After taking possession of the house, plaintiffs discovered severaladditional defects in the house. Plaintiff Lori Tomlinson testified that the wooden floor in the study had a board that had a different shading than the other boards in the floor, air would enter the house through the kitchen because there was a gap between the molding and the frame of the kitchen sliding glass door, the screen to the kitchen sliding glass door continually fell off, water seeped through the wall and went down into the basement, rain leaked through the living room bay windows so that puddles would form on the living room floor, there was molding on the interior of the house that was chalky white, the exterior paint was chipping off and was exposing the bare wood, water leaked into two of the bathrooms, the floor tile in the children's bathroom began to come away and was spongy, stones in the fireplace were loose and would easily come off when lifted, the Jenn-Air range could not be used because the smoke vented into the basement rather than outside the house, the exterior bricks were not secure, and the front door was chipping. She also testified that she contacted defendant as these problems occurred and that defendant attempted to repair many of the defects, but was unable to do so.
After defendant failed to repair certain defects, plaintiffs advised defendant that they would hire their own contractor to work on those areas of the house with which they were dissatisfied. These areas included sealing windows, replacing the kitchen sliding door, repairing bay window installation, repairing fireplace bricks, and sealing the foundation to protect against leaks in the basement.
Plaintiff Robert Tomlinson testified that he sent several letters to defendant regarding the defects. In his letter to defendant dated October 5, 1987, he identified the following defects: wood under the bay window needed repair, nail in the staircase, screen coming off one prado door, "sheet good" in laundry room coming away from door, crack in wooden floor, paint on exterior, dent in the prado door, weather stripping coming off one greenhouse window, cracked ceramic tiles, shelf missing in kitchen, family room ceiling crack, fireplace still smokes, exterior moldings, hairline crack in bathroom toilet, basement leaking in two spots, molding in master bedroom cracked, stress cracks in all corners of tray ceiling, wrong size grid on sitting room door, crack in marble in the master bathroom, and cracked cap in powder room toilet. In a letter to defendant dated February 24, 1988, he identified the following additional defects: study floor, exterior paint, cedar bleeding, garage, front door, ceramic tile, fireplace, interior and exterior sliding door, woodwork not varnished, and basement leak. Plaintiff Robert Tomlinson also wrote three subsequent letters to defendant wherein he expressed his dissatisfaction with defendant's inability to correct the defects. In theseletters, he notified defendant of plaintiffs' intent to have the defects repaired by other contractors and that they would bill defendant for the repairs. Thereafter, one of defendant's employees, Pat Taylor, authorized plaintiffs to employ other companies to repair the defects in the house.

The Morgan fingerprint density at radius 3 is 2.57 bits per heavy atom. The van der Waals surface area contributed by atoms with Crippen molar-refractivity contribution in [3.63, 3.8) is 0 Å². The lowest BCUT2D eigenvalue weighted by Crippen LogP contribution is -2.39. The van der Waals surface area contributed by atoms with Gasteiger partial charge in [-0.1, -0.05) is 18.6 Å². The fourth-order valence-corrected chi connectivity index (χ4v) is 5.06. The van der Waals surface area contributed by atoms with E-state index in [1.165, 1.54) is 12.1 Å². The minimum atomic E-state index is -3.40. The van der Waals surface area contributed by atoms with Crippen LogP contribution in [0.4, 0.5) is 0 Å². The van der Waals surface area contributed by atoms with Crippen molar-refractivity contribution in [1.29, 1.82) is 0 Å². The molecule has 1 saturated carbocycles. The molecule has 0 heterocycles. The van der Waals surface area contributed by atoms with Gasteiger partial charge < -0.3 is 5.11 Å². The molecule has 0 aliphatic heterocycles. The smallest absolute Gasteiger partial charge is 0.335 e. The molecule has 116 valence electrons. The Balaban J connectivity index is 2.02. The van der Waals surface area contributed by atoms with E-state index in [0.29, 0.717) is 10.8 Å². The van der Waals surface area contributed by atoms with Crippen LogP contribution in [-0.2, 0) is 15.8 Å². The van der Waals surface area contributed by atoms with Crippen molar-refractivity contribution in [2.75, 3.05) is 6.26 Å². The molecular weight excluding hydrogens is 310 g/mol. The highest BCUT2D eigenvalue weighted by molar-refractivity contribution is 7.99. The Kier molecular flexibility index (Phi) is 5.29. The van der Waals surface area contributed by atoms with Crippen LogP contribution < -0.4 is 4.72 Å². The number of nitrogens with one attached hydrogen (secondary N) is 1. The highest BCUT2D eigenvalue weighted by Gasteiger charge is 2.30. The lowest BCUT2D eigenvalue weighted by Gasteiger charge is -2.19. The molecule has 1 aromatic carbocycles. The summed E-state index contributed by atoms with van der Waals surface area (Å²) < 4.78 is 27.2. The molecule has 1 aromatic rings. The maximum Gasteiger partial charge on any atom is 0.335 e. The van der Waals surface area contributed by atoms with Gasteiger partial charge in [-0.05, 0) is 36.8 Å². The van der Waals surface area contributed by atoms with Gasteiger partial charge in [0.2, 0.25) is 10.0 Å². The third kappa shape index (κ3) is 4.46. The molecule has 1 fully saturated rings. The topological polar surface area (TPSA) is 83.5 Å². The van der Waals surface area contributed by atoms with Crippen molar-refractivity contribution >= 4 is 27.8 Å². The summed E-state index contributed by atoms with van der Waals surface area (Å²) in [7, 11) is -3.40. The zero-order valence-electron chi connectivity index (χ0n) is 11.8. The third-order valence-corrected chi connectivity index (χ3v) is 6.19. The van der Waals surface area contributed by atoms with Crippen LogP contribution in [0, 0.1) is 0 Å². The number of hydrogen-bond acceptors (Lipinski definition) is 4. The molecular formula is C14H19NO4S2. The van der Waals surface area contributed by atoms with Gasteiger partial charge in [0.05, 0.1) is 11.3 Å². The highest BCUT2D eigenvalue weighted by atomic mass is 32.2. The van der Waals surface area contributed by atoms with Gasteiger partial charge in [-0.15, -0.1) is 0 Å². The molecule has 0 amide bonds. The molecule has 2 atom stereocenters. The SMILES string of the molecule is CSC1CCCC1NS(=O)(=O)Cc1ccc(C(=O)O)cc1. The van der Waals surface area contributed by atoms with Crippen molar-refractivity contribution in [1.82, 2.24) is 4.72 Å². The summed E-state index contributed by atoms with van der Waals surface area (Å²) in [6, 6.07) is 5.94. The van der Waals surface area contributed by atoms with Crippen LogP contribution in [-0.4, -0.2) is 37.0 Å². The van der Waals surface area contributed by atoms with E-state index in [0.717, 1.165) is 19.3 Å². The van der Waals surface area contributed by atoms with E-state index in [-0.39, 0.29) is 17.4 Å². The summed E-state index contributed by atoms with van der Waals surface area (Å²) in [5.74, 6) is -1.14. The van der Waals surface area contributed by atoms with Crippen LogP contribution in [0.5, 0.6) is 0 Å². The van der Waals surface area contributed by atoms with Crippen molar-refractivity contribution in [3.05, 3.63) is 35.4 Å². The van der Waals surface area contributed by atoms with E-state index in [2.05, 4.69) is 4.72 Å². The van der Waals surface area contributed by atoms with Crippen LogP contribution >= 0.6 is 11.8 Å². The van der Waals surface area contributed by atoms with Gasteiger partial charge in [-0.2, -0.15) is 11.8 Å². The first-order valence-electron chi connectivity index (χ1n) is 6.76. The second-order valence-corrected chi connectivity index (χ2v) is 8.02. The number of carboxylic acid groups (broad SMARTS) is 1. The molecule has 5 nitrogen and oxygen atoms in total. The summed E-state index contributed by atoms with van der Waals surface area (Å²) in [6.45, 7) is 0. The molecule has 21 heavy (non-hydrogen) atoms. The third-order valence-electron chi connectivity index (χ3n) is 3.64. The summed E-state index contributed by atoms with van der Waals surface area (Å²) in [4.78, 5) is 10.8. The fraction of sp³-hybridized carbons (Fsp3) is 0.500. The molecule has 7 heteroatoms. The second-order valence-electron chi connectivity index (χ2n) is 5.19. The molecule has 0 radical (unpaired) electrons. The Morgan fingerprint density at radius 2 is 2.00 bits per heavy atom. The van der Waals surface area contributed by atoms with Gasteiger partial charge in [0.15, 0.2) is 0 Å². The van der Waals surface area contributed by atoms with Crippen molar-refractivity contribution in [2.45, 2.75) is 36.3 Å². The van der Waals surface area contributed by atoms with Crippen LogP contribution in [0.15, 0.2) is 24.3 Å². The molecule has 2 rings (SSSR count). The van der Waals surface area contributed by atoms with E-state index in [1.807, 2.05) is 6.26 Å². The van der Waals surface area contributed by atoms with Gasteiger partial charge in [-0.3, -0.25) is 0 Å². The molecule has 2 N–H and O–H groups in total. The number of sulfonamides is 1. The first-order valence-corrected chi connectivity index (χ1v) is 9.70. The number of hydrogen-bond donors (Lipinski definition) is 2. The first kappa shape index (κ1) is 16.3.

Michael Gibson testified that he was engaged in construction since 1971 and was currently doing business as GBS Construction in South Barrington, Illinois. He visited the house during the fall of 1990 and observed water leaking into the foundation because it extended past the exterior wall, loose stones on the northeast corner of the house, and loose stones in the fireplace. Mr. Gibson testified that he recommended that plywood be placed around the bay windows, that three pieces of copper flashing be constructed to cover the brick windowsills, and the repair of certain loose bricks in the northeast corner of the house. He also testified that he provided plaintiffs with an estimate for the replacement of the oak flooring in the den, drywall patching, tile replacement, and replacement of certain subflooring and that he recommended "Superior Heating" to plaintiffs and that "Superior Heating" installed copper flashing on the exterior front windows to prevent water leakage.